Many of us choose some of the same basic exercises—crackles, anybody ? – and end up doing them again and again. But a dumbbell workout can shake things up, as it challenges you to incorporate some surprising core moves that you might not necessarily consider ab exercises.
There are two main ways to work your abs: through movement and through anti-movement, Sivan Fagan, CPT, owner of Strong with Sivan in Baltimore, tells SELF. Traditional ab work uses movement to challenge your core, often through flexion, such as with crunches. But anti-movement can also be a very effective way to work your core.
With these types of abs exercises, you train your core to resist movement, which builds core stability, she says. You do this by anti-flexion, where your spine resists bending forward under load (as with a deadlift), anti-extension, where you resist extending your lumbar spine to prevent your lower from back to hyperextend (as with a plank), anti-lateral flexion, where you resist lateral flexion (like with a suitcase) and anti-rotation, where your core resists twisting (like with a one leg deadlift).
During anti-movement abdominal exercises box Similar to traditional abdominal exercises – like the plank does – many of them also double as upper and lower body exercises. And using dumbbells for added resistance can help kick them up a notch.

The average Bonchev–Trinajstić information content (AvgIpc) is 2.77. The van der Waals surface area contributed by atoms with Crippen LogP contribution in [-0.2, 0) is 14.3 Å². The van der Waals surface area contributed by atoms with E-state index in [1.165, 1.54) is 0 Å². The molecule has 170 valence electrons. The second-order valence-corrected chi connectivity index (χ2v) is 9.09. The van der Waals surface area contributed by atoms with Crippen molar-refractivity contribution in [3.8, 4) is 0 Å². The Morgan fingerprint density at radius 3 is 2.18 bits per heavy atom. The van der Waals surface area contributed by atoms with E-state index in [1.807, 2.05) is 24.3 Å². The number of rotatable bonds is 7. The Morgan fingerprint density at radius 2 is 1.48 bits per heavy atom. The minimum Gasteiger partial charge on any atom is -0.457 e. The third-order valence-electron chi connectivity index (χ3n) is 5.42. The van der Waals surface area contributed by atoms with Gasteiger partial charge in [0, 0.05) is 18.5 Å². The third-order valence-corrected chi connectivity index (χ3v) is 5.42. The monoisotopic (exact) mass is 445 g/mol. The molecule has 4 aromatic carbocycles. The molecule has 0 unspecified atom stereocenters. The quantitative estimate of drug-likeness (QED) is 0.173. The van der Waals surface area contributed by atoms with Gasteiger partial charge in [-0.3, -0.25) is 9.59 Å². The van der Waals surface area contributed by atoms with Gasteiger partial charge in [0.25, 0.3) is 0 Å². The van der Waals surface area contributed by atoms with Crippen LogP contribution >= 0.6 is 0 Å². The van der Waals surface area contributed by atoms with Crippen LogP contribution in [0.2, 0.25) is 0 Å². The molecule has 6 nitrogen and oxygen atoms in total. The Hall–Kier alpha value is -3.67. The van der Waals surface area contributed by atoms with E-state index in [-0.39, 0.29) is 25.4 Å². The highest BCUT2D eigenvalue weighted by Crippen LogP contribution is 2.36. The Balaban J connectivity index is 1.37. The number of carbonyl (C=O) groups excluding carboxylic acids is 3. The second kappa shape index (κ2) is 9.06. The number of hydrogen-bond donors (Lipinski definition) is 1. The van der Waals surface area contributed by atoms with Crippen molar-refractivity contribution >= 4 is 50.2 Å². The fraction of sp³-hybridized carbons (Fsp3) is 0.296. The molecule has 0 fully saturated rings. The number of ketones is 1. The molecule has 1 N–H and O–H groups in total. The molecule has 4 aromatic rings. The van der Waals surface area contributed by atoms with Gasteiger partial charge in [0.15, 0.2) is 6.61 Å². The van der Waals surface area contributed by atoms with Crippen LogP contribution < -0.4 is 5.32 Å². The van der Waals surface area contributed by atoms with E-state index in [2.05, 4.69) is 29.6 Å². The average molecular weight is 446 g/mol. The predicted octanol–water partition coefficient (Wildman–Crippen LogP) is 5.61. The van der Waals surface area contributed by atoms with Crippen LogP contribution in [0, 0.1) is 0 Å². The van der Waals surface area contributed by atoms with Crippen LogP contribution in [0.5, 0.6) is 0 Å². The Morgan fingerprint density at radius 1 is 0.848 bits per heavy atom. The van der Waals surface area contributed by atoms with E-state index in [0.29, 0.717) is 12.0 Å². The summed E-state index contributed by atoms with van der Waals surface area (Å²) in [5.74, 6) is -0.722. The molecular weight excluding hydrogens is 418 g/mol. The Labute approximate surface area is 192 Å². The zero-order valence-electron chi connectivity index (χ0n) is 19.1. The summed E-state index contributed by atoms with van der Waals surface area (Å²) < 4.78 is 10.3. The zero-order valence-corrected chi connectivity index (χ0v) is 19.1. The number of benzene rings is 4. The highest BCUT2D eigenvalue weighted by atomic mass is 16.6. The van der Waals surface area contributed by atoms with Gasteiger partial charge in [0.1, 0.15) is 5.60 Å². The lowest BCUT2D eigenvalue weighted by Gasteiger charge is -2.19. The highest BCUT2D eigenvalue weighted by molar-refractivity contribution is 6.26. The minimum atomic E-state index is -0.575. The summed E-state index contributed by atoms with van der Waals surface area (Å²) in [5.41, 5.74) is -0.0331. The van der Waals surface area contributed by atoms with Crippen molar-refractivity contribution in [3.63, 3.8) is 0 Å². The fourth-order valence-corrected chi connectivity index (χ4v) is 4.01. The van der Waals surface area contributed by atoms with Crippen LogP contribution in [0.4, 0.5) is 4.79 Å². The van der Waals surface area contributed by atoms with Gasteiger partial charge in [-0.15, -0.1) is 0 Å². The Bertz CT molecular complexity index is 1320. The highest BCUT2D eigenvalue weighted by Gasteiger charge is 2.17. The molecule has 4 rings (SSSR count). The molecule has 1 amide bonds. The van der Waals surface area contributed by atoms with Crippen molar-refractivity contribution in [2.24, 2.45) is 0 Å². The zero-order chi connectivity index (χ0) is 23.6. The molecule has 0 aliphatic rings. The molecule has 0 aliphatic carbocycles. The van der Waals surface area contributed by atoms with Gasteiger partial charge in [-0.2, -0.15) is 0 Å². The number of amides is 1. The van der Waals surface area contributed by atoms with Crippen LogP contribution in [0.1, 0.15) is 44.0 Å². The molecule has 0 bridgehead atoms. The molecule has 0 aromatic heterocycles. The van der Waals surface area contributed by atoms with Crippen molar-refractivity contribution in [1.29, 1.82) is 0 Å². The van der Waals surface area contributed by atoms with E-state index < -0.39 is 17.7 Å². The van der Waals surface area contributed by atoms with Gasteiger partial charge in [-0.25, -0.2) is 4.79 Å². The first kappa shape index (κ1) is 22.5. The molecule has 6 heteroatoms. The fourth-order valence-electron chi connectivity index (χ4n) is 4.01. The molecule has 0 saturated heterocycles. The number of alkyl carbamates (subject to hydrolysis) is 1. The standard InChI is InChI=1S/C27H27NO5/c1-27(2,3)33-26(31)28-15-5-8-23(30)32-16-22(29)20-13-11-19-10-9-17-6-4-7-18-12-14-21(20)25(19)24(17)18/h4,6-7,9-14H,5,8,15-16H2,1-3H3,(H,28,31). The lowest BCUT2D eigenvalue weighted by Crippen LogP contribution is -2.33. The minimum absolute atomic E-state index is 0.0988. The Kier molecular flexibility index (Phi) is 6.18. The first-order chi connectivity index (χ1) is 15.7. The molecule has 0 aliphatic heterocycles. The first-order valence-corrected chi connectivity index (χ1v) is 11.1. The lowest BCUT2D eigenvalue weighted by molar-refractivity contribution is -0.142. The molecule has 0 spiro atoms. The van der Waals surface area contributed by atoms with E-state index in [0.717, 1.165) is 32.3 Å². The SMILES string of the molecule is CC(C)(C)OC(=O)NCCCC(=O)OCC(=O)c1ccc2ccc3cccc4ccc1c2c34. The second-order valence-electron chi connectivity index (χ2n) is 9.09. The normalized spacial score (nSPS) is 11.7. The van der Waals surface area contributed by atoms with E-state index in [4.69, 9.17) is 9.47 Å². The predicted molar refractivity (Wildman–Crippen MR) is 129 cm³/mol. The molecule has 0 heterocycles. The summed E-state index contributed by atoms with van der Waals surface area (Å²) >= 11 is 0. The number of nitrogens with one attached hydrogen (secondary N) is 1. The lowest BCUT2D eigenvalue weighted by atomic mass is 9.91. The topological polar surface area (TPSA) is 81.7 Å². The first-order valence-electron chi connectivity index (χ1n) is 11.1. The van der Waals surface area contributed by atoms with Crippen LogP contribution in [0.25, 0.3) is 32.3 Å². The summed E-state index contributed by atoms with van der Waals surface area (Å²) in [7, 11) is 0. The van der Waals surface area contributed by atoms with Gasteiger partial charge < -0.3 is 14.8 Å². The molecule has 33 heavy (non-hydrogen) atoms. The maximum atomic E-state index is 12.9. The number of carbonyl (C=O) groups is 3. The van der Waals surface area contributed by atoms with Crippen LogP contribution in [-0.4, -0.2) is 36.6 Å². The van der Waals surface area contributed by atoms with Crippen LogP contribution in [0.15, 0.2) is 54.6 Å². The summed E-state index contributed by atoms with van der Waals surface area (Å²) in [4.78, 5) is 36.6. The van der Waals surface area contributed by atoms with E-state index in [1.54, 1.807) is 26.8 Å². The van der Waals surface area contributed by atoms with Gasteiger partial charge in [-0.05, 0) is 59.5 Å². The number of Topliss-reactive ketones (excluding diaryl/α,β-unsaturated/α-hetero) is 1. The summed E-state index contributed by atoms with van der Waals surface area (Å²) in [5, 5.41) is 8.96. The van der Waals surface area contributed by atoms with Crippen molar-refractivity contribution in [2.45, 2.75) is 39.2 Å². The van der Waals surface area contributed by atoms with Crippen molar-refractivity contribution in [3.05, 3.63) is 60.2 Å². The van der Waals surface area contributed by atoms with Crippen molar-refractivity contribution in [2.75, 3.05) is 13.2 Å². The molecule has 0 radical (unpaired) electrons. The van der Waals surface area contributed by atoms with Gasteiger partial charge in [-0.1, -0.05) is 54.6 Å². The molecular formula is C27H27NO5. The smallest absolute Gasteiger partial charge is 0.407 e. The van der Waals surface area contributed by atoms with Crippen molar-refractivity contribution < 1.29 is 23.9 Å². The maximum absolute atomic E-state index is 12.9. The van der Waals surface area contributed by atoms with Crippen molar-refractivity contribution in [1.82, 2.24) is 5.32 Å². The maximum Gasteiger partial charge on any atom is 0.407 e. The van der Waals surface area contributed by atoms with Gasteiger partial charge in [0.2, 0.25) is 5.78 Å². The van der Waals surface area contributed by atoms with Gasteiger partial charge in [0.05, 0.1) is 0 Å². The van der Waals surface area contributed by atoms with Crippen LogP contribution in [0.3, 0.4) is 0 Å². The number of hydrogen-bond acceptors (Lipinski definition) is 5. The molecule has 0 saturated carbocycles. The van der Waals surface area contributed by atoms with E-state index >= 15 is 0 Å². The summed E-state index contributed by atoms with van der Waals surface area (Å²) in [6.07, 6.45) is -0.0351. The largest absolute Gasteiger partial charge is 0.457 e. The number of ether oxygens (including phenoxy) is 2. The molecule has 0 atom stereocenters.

These exercises will challenge your entire core, which is important to help you lift more weight in your workout and function better in everyday life, whether you’re rolling sideways to pick something up or that you lift a heavy box above your head. Additionally, a strong core can help prevent and reduce lower back pain.
Since these dumbbell moves are quite varied, try picking three or four that you like to string together in a circuit for a simple dumbbell workout. Aim to do 10 to 12 repetitions of each movement and repeat the circuit three times. You can also choose one or two to swap for a similar exercise you already do but no longer feel excited about.
The demonstration of the movements below is Amanda Wheeler (GIF 1, 4 & 7), a certified strength and conditioning specialist and co-founder of Forming strength; Cookie Janee (GIFs 2 and 5), background investigator and specialist in security forces in the Air Force Reserve; Rachel Dennis (GIF 3 & 6), a weightlifter who competes with USA Powerlifting and holds multiple New York State powerlifting records; Nathalie Huerta (GIFs 8 and 10), coach at The Queer Gym in Oakland, California; Erica Jasmine Moon (GIF 9 & 11), a personal trainer and graduate student obtaining a license as a marriage and family therapist; and Shauna Harrison(GIF 12); a Bay Area-based trainer, yogi, public health scholar, advocate and journalist for me.